How To Compile Node.js Scripts With Google Closure Compiler

Art Deco
Art Deco
Dec 4, 2018 · 4 min read

The problem that anyone who was to build Node.js modules with the Closure library is that it will not let them do it because it will not know the internal modules that might be imported in code, e.g., child_process or path, and result in an error:

google-closure-compiler/cli.js — js t/error.js — module_resolution NODE
t/error.js:1: ERROR — Failed to load module “child_process”
import { fork } from ‘child_process’
^
1 error(s), 0 warning(s)

Therefore, we have to let the compiler know about the child_process package by placing it in the node_modules folder of the project directory and passing its package.json with the --js flag. The innovation of this approach is to place mocks of the default Node.js built-ins into node_modules directory, and provide required externs.

The content of the package.json file placed in the node_modules/child_process. With out script, we will not create a mock package if one is already present in the node_modules directory, or unless it was generated for another version of Node.js. The tool supports core v8 and v10 modules.

By faking a built-in module, we can allow the code to compile, and then wrap it to run in a scope with DEPACK$child_process. The disadvantage of this process is that the VS Code will try to read from node_modules and when the module is found there, the TypeScript behind VS Code can it up as a module and not a built-in, and not provide hints. Therefore, it might required to delete the mocked modules after the compilation so not to break the Developer Experience, however sometimes the VS Code does not react to this thing and it’s uncertain (please post in comments what you have found maybe w/ other editors as well).

So all we need to do now is to add a wrapper. However, one step that we haven’t discussed is creating an extern using the contrib folder from the Closure npm package.

Creating A Child_Process Extern

The aim of this post is to show that it is possible to build Node.js projects using Google Closure Library. We create a local extern file copied from the contrib of the Closure library, but rename the global that it defines to DEPACK$child_processes. It will have JSDoc annotation left-over, but it is not as important because it is only used for type checking i.e. warnings, but the purpose of including the extern is so that the compiler knows how to properly rename the properties of objects and to correctly use those properties. To use the closure types for type checking is not the purpose of this post and you can read about it later, but’s it’s just JSDoc on steroids. When describing externs, however, every property of the module needs to be specified with the dot notation form (e.g., DEAPCK$path.resolve) to not get scrambled by the compiler.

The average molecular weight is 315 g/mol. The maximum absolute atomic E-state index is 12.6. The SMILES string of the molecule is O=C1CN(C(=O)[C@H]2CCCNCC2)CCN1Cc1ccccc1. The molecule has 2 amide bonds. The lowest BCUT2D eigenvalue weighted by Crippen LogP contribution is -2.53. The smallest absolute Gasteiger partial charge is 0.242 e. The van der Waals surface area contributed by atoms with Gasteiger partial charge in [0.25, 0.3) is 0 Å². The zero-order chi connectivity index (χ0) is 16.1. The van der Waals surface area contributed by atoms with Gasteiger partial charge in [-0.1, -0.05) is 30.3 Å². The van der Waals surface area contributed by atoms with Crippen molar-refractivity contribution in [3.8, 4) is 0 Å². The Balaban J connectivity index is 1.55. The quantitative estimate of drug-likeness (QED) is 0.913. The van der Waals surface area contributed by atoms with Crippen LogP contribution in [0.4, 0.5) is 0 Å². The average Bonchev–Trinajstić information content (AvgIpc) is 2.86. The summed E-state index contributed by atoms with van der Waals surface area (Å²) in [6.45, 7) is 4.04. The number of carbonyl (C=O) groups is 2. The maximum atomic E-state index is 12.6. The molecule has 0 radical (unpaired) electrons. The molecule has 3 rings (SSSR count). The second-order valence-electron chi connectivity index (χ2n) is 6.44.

We have to update the supplied extern with the ForkOptions type otherwise not included in the contrib.

/**
* @typedef {{cwd: string, env: Object.<string,*>, execPath: string, execArgv: Array<string>, silent: boolean, stdio: (Array|string), windowsVerbatimArguments: boolean, uid: number, gid: number}}
*/
DEPACK$child_process.ForkOptions

Because the child_process extern depends on the stream and the events modules (so that we can call the .on listener on the spawned process), we also pass them as externs with the--externs flag in our program. The full source code to those externs can be found by the links below. The externs do not need to be added with --js and this technique is known as proxying built-in modules with preambled requires.

Creating The Wrapper

The lynchpin of this approach is the preamble code — similar to the one used in Browserify but more simple. During the ADVANCED compilation, all imports are reduced into a single file, and we are not compiling modules for exports in this story (only an executable script — read later).

We will use the wrapper around compiled code to require the child_process module into the DEPACK$child_processes variable. Otherwise, there is no way to run Node.js modules (ok let me know one ok?)… The wrapper can be written as an argument passed in the--output_wrapper, however, we do it programmatically with the Depack.

Compiling The Code

We now pass all necessary arguments to the compiler with the NODE as the module resolution mode.

java —-compilation_level=ADVANCED —-language_in=ECMASCRIPT_2018 —-language_out=ECMASCRIPT_2017 —-module_resolution=NODE —-formatting=PRETTY_PRINT —-warning_level=QUIET —-externs=externs/Buffer.js--externs=externs/child_process.js --externs=externs/stream.js --externs=externs/events.js
--js=node_modules/child_process/index.js
--js=node_modules/child_process/package.json
--process_common_js_modules=t/error.js

The code that we want to compile again:

We add the Buffer extern where we keep the process definitions (global Node.js externs which are otherwise unknown to the compiler even in the NODE mode).

The forked module will just print to stdout and stderr.

$ depack t/error.js -o tt.js

$ node tt

As you can see, the program runs correctly and prints both the stdout and stderr properties of the forked process.

The Possibility Of Compiling Node.js Built-Ins W/ Closure Compiler — running V8 JS Stripped Of Bloatware.

Theoretically, it would be possible to compile just the needed internals from Node.js source code, meaning that all bundled built-ins which are not used (e.g., crypto) will be left out and there will be some raw JavaScript to execute. However, Node.js has the even loop and it needs to be investigated more.

Art Deco

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Art Deco

Node.js tools for the best developer experience. https://artd.eco https://nodetools.co

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